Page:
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Pelvic Organ Prolapse

About 35 percent of women will develop some form of pelvic organ prolapse.

When the muscles of the pelvic floor are damaged or become weak — often due to childbirth — they are sometimes unable to support the weight of some or all of the pelvic and abdominal organs. If this occurs, one or more of the organs may drop (or prolapse) below their normal positions, causing symptoms including discomfort, pain, pressure and urinary incontinence.

"This is one of those conversations that women don’t like to have, but it’s important for us to understand that pelvic organ prolapse is not a normal part of aging," said Susan Hendrix, D.O., a urogynecology and menopause specialist for DMC Women’s Health Services.About 35 percent of women will develop some form of pelvic organ prolapse during their lives. The condition can often be treated with non-surgical therapies, but it sometimes requires pelvic floor reconstructive surgery. When surgical treatment is necessary, it’s important to select a urogynecologist who is experienced with the many different surgical options available."The expertise and skill of the surgeon is extremely important in these complex procedures," said Dr. Hendrix. "You want to choose someone who specializes in urogynecology and has had extensive experience performing the complete range of surgical treatments, not just one or two types of procedures."Symptoms of Pelvic Organ Prolapse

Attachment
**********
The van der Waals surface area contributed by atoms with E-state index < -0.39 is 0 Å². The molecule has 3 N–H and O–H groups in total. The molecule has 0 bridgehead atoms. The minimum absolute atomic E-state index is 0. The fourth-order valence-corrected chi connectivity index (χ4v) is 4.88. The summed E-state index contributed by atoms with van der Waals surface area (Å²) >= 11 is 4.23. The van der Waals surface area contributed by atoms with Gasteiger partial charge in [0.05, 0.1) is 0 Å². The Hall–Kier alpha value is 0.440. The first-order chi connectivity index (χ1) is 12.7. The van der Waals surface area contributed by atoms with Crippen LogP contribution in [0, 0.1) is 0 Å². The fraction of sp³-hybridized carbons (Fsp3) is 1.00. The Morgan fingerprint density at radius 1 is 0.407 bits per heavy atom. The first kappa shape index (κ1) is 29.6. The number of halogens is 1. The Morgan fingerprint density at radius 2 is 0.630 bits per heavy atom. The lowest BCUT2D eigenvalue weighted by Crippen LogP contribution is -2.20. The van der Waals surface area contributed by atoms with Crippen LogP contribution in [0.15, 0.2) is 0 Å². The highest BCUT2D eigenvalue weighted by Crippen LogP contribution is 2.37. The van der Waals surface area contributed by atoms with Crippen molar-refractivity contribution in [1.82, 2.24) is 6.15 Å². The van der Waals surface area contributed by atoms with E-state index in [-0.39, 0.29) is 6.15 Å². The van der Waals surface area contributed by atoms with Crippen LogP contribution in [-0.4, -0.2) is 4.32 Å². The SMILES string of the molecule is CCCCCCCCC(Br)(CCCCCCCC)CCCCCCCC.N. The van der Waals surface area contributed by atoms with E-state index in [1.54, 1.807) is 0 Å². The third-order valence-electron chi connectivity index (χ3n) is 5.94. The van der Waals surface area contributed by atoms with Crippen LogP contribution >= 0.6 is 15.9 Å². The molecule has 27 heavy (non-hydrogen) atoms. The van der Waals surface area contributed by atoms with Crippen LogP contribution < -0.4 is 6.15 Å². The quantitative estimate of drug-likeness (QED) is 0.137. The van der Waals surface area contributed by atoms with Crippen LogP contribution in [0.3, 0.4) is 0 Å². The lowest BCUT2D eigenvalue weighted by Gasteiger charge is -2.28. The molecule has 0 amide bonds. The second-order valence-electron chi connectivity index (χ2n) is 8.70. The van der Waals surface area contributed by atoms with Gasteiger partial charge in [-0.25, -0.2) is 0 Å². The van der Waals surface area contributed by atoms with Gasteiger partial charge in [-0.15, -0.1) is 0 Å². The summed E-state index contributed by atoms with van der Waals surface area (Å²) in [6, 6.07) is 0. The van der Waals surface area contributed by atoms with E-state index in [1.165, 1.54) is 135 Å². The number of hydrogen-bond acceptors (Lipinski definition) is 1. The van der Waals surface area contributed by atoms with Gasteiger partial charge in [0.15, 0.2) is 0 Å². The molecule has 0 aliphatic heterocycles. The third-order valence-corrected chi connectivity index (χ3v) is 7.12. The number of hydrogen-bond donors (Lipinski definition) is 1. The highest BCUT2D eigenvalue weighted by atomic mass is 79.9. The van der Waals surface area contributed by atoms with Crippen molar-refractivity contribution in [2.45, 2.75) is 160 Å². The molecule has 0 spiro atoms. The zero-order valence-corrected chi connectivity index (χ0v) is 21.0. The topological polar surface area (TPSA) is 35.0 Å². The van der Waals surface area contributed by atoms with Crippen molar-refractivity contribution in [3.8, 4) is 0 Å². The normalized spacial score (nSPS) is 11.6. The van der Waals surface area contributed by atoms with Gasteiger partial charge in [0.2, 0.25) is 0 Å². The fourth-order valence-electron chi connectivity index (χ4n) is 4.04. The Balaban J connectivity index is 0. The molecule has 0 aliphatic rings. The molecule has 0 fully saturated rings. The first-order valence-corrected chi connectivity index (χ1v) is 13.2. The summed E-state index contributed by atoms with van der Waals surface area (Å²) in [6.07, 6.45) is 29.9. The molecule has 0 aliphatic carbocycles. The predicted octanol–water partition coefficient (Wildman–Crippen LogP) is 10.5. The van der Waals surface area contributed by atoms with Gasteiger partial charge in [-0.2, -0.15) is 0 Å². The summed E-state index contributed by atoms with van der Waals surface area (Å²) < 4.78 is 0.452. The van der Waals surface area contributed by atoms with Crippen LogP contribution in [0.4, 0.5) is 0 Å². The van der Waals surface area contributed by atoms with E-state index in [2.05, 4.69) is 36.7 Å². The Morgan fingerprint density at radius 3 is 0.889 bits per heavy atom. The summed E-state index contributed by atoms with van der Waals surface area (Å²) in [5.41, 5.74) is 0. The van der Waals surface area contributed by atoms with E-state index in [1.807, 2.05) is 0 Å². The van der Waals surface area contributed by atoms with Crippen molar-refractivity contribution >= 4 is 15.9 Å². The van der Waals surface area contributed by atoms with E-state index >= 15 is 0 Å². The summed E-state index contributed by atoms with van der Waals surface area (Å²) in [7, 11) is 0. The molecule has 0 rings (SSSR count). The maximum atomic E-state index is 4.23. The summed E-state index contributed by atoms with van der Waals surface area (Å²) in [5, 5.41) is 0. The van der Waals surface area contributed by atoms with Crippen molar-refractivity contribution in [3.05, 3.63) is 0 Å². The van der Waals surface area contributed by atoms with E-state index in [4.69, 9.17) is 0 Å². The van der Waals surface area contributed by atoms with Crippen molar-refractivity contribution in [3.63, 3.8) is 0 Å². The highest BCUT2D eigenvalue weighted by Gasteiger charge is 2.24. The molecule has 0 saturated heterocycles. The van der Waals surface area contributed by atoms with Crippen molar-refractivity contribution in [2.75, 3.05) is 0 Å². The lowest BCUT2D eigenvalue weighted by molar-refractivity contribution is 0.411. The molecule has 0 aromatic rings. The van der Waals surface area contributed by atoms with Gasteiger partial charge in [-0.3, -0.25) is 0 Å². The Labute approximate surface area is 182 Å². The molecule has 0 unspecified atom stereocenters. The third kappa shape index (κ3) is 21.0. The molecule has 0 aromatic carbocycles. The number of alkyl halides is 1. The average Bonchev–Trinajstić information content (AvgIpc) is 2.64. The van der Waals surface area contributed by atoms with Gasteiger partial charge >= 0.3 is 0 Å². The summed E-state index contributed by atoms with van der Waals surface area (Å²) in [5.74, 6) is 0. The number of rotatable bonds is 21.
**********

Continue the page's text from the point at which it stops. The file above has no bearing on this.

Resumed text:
In early stages, pelvic organ prolapse often has few noticeable symptoms. Women often describe the first signs as subtle — an inability to keep a tampon inside the vagina, dampness in underwear or discomfort due to dryness during intercourse. As the prolapse gets worse, some women complain of:

  • A bulging, pressure or heavy sensation in the vagina that worsens by the end of the day or during bowel movements

  • The feeling that they are "sitting on a ball" 

  • Needing to push stool out of the rectum by placing their fingers into the vagina during bowel movement 

  • Difficulty starting to urinate, a weak or spraying stream of urine 

  • Urinary frequency or the sensation that they are not emptying their bladder well 

  • The need to lift up the bulging vagina or uterus to start urination    

  • Urine leakage with intercourse

Types of Pelvic Organ Prolapse